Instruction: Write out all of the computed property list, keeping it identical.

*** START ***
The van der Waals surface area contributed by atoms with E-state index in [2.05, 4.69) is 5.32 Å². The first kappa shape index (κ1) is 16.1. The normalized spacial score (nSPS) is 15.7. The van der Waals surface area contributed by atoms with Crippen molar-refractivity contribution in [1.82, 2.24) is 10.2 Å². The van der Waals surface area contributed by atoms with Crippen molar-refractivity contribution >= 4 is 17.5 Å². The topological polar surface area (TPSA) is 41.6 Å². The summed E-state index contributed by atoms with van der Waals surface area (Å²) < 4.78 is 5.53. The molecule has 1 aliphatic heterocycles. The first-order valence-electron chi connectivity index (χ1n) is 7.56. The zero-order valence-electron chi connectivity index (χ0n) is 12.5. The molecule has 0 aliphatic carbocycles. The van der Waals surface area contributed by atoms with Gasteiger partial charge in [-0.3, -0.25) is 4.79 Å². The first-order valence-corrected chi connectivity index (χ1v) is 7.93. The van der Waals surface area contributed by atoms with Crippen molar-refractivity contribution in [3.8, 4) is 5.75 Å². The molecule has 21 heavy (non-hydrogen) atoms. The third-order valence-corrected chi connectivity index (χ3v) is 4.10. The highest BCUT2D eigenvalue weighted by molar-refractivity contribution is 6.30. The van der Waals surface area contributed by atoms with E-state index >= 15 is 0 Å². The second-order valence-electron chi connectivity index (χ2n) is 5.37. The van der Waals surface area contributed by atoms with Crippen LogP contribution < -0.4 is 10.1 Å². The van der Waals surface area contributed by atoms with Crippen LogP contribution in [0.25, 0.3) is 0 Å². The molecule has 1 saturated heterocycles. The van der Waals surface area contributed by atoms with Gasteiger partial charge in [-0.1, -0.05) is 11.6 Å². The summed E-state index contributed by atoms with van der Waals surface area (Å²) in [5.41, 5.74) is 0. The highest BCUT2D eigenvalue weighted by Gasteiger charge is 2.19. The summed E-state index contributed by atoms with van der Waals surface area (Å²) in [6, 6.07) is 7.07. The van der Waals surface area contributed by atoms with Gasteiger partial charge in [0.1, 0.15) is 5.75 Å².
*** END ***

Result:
The van der Waals surface area contributed by atoms with E-state index in [2.05, 4.69) is 5.32 Å². The first kappa shape index (κ1) is 16.1. The normalized spacial score (nSPS) is 15.7. The van der Waals surface area contributed by atoms with Crippen molar-refractivity contribution in [1.82, 2.24) is 10.2 Å². The van der Waals surface area contributed by atoms with Crippen molar-refractivity contribution >= 4 is 17.5 Å². The topological polar surface area (TPSA) is 41.6 Å². The summed E-state index contributed by atoms with van der Waals surface area (Å²) < 4.78 is 5.53. The molecule has 1 aliphatic heterocycles. The first-order valence-electron chi connectivity index (χ1n) is 7.56. The zero-order valence-electron chi connectivity index (χ0n) is 12.5. The molecule has 0 aliphatic carbocycles. The van der Waals surface area contributed by atoms with Gasteiger partial charge in [-0.3, -0.25) is 4.79 Å². The first-order valence-corrected chi connectivity index (χ1v) is 7.93. The van der Waals surface area contributed by atoms with Crippen molar-refractivity contribution in [3.8, 4) is 5.75 Å². The molecule has 21 heavy (non-hydrogen) atoms. The third-order valence-corrected chi connectivity index (χ3v) is 4.10. The highest BCUT2D eigenvalue weighted by molar-refractivity contribution is 6.30. The van der Waals surface area contributed by atoms with E-state index >= 15 is 0 Å². The second-order valence-electron chi connectivity index (χ2n) is 5.37. The van der Waals surface area contributed by atoms with Crippen LogP contribution < -0.4 is 10.1 Å². The van der Waals surface area contributed by atoms with Crippen LogP contribution in [0.25, 0.3) is 0 Å². The molecule has 1 saturated heterocycles. The van der Waals surface area contributed by atoms with Gasteiger partial charge in [-0.1, -0.05) is 11.6 Å². The summed E-state index contributed by atoms with van der Waals surface area (Å²) in [5.41, 5.74) is 0. The highest BCUT2D eigenvalue weighted by Gasteiger charge is 2.19. The summed E-state index contributed by atoms with van der Waals surface area (Å²) in [6, 6.07) is 7.07. The van der Waals surface area contributed by atoms with Gasteiger partial charge in [0.1, 0.15) is 5.75 Å².